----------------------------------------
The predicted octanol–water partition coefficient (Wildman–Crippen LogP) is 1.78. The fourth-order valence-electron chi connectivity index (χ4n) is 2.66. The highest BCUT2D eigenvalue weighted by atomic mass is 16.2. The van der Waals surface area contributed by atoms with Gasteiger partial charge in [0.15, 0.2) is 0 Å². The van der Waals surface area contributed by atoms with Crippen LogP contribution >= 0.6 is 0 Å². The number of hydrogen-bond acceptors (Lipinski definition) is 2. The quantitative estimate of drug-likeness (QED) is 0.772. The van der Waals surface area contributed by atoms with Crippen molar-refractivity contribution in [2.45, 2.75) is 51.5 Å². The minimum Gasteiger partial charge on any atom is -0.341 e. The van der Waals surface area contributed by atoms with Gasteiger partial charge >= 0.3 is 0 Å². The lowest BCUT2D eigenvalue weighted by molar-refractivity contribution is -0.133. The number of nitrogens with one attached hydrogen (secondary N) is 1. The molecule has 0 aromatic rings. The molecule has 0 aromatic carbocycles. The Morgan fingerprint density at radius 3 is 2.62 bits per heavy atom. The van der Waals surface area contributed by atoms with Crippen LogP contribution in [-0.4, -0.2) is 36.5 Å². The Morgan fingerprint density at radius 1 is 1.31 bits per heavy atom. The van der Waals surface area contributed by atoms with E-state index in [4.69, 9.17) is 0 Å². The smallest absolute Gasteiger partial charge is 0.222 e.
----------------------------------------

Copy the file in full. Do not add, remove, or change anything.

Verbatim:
The predicted octanol–water partition coefficient (Wildman–Crippen LogP) is 1.78. The fourth-order valence-electron chi connectivity index (χ4n) is 2.66. The highest BCUT2D eigenvalue weighted by atomic mass is 16.2. The van der Waals surface area contributed by atoms with Gasteiger partial charge in [0.15, 0.2) is 0 Å². The van der Waals surface area contributed by atoms with Crippen LogP contribution >= 0.6 is 0 Å². The number of hydrogen-bond acceptors (Lipinski definition) is 2. The quantitative estimate of drug-likeness (QED) is 0.772. The van der Waals surface area contributed by atoms with Crippen molar-refractivity contribution in [2.45, 2.75) is 51.5 Å². The minimum Gasteiger partial charge on any atom is -0.341 e. The van der Waals surface area contributed by atoms with Gasteiger partial charge >= 0.3 is 0 Å². The lowest BCUT2D eigenvalue weighted by molar-refractivity contribution is -0.133. The number of nitrogens with one attached hydrogen (secondary N) is 1. The molecule has 0 aromatic rings. The molecule has 0 aromatic carbocycles. The Morgan fingerprint density at radius 3 is 2.62 bits per heavy atom. The van der Waals surface area contributed by atoms with Crippen LogP contribution in [-0.4, -0.2) is 36.5 Å². The Morgan fingerprint density at radius 1 is 1.31 bits per heavy atom. The van der Waals surface area contributed by atoms with E-state index in [4.69, 9.17) is 0 Å². The smallest absolute Gasteiger partial charge is 0.222 e.